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The People v. Samuel Carl Hunter

December 22, 2011


Trial Judge: Honorable Theresa J. Canepa Trial Court: Contra Costa County Superior Court (Contra Costa County Super. Ct. No. 50912584)

The opinion of the court was delivered by: Kline, P.J.


After a one-day jury trial, appellant was convicted of three counts of second degree robbery (Pen. Code, §§ 211/212.5, subd. (c)),*fn1 and a single count of second degree commercial burglary (§§ 459/460, subd. (b)). The jury also found appellant had used a firearm in the commission of three of the four offenses. (§ 12022.53, subd. (b).) The court sentenced appellant to a total prison term of 13 years, including the mandatory 10-year consecutive sentence for the firearm enhancement.

At the commencement of trial defense counsel advised the court that appellant admitted the charged robberies and burglary "and we're only challenging the gun. [¶] I don't anticipate putting on any witnesses that will talk about the gun that was allegedly used. What I am going to be arguing is this lack of evidence to show that it is a real gun."

After the presentation of evidence was completed, the prosecutor requested a "pinpoint instruction" telling the jury that the inability of appellant's victims to say conclusively that the "gun" he used in the commission of the crimes was real "does not create a reasonable doubt as a matter of law that the gun was not a firearm." Over appellant's objection, the court gave the proposed instruction.

Appellant contends that the giving of the challenged instruction directed a verdict for the prosecution with respect to the use of a firearm and is therefore reversible per se. At the very least, he alternatively argues, the instruction impermissibly lightened the prosecution's burden of proving the firearm use allegation, and that error is prejudicial under the harmless beyond a reasonable doubt standard set forth in Chapman v. California (1967) 386 U.S. 18. We shall conclude that the instruction is not reversible per se because it did not direct the verdict, but that it did impermissibly lighten the prosecution's burden to prove the use allegation beyond a reasonable doubt and therefore should not have been given. However, because the error was not prejudicial under the applicable Chapman standard, we shall affirm the judgment.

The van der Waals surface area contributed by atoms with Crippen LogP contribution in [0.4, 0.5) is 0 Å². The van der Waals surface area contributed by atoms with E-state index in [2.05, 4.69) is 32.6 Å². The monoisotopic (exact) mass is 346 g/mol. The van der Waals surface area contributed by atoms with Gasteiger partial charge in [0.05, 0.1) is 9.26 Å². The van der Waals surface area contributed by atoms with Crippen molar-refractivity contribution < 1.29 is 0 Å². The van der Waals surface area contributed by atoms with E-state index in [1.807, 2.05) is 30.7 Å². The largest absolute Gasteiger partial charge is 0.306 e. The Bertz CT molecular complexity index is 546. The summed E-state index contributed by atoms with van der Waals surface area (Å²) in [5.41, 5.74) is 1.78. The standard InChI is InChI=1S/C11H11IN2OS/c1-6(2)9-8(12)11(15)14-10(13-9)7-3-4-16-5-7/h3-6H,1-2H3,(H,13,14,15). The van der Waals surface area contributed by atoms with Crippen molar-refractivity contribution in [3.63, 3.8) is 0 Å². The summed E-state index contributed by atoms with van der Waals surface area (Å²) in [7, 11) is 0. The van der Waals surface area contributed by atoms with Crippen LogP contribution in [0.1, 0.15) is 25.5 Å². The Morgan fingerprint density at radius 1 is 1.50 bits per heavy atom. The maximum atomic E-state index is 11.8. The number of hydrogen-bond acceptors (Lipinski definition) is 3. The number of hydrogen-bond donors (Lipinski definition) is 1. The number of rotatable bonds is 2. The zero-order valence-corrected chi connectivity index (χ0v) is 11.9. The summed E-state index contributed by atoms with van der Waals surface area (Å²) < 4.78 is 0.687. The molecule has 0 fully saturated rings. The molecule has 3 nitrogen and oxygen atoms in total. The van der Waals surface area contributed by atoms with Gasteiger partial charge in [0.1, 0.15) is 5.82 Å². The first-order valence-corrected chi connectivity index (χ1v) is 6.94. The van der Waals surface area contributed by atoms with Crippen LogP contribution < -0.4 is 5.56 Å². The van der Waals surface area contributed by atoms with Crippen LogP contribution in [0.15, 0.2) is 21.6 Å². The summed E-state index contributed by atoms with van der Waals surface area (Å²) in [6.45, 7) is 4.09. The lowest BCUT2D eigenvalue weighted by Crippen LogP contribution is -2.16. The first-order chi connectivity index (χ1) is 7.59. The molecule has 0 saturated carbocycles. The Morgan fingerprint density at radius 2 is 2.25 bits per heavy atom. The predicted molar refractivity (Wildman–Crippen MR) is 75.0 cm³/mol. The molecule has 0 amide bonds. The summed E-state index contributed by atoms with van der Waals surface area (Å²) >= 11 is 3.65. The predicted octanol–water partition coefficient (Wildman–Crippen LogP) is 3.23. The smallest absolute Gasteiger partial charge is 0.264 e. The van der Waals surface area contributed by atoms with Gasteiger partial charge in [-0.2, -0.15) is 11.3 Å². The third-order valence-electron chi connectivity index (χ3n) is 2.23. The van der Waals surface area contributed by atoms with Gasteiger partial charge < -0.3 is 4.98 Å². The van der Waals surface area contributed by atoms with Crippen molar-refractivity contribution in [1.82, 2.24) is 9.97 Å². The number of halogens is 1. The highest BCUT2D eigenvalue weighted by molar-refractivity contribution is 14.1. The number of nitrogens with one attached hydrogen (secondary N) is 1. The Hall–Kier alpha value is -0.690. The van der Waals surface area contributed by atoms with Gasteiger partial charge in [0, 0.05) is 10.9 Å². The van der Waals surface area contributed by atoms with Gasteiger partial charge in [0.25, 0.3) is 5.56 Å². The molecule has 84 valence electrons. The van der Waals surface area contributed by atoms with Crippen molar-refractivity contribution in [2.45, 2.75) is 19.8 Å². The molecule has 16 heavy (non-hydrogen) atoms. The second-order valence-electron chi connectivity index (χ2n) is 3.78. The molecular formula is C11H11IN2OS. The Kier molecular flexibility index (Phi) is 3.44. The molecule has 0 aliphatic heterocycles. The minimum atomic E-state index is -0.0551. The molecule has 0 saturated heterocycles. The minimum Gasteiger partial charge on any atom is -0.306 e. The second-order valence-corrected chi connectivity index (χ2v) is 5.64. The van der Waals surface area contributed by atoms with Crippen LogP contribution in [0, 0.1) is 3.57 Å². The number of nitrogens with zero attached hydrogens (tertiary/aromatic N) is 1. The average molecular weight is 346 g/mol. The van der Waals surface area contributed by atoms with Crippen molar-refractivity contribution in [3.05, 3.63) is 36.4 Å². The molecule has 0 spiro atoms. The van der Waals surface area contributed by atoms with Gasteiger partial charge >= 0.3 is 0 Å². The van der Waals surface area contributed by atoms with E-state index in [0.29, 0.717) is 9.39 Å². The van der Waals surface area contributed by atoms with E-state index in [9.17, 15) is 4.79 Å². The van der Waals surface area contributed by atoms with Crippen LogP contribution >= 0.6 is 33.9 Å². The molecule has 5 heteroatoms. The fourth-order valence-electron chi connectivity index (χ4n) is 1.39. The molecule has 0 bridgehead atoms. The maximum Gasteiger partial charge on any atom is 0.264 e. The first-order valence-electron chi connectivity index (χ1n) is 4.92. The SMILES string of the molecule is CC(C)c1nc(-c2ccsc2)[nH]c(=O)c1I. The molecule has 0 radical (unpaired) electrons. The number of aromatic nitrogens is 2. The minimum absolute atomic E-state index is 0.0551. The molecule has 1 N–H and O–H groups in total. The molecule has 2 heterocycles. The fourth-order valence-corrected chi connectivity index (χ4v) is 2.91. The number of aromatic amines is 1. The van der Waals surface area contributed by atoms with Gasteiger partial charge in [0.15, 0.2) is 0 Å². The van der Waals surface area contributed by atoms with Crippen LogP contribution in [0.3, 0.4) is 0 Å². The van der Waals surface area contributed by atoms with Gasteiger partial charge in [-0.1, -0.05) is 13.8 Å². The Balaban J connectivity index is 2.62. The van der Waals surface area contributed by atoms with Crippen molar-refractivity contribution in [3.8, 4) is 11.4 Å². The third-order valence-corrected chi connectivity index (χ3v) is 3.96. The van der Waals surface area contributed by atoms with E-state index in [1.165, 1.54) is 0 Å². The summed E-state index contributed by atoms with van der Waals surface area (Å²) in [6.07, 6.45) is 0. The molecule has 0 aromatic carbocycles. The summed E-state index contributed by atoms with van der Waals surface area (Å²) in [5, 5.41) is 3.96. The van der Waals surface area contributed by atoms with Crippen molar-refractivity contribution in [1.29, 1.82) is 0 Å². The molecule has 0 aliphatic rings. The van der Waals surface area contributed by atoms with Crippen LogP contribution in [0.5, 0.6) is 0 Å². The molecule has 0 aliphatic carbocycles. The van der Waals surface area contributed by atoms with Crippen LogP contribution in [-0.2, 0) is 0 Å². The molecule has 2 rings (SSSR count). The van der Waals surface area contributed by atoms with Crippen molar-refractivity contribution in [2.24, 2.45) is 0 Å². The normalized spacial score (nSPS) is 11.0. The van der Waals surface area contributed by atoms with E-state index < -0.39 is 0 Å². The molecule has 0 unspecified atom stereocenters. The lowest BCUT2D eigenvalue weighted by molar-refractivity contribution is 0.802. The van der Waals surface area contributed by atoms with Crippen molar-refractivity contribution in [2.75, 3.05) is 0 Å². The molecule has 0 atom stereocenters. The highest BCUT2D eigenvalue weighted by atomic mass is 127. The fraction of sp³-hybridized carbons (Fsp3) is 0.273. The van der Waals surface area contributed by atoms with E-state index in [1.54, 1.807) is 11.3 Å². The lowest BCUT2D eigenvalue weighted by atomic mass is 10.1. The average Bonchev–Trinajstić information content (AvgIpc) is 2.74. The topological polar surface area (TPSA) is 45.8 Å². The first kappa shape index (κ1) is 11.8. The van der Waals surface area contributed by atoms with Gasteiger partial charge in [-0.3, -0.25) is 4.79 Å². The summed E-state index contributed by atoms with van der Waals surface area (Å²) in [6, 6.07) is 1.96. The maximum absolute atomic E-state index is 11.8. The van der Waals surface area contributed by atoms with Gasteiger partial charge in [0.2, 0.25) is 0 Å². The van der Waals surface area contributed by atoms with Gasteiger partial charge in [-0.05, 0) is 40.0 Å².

On the evening of January 28, 2008, appellant and Slava McDonald entered a branch bank located in a Raley's supermarket in Antioch. McDonald slammed a gun on the counter, pointed it at the two tellers, Linda Pineda and Matthew Rybolt, and demanded money. At the same time, appellant lifted his shirt, exposing a gun with a black handle tucked in his waistband.

Pineda testified that appellant's gun appeared to her to be real, not a "fake gun." She drew that conclusion because it looked "hard," like the gun her mother, a police officer, sometimes brought home. Rybolt focused only on McDonald's gun, describing it as a "revolver" having a "cylinder."

When the tellers said they had no access to money, McDonald told them to get the manager. Pineda then informed her supervisor, Christina Burton, and the branch manager, Allissa Flenoid, that the bank was being robbed. Flenoid testified that when she approached appellant and McDonald, the latter pointed a "little silver gun." Appellant was holding a gun on the counter. Flenoid described this gun as black in color, not "an old western style gun" like the one McDonald used but similar to the weapon in the holster of the bailiff in the courtroom. When McDonald demanded money, Flenoid gave him about $1,500 she took from a drawer. During this time, appellant and McDonald walked back and forth in front of Flenoid's office and she was able to see appellant's weapon. When asked by the district attorney whether she thought it was a real gun, Flenoid answered "yes." She also stated that there was nothing "about that gun made [her] believe it was a fake gun." Flenoid's entire encounter with the robbers lasted about 10 minutes.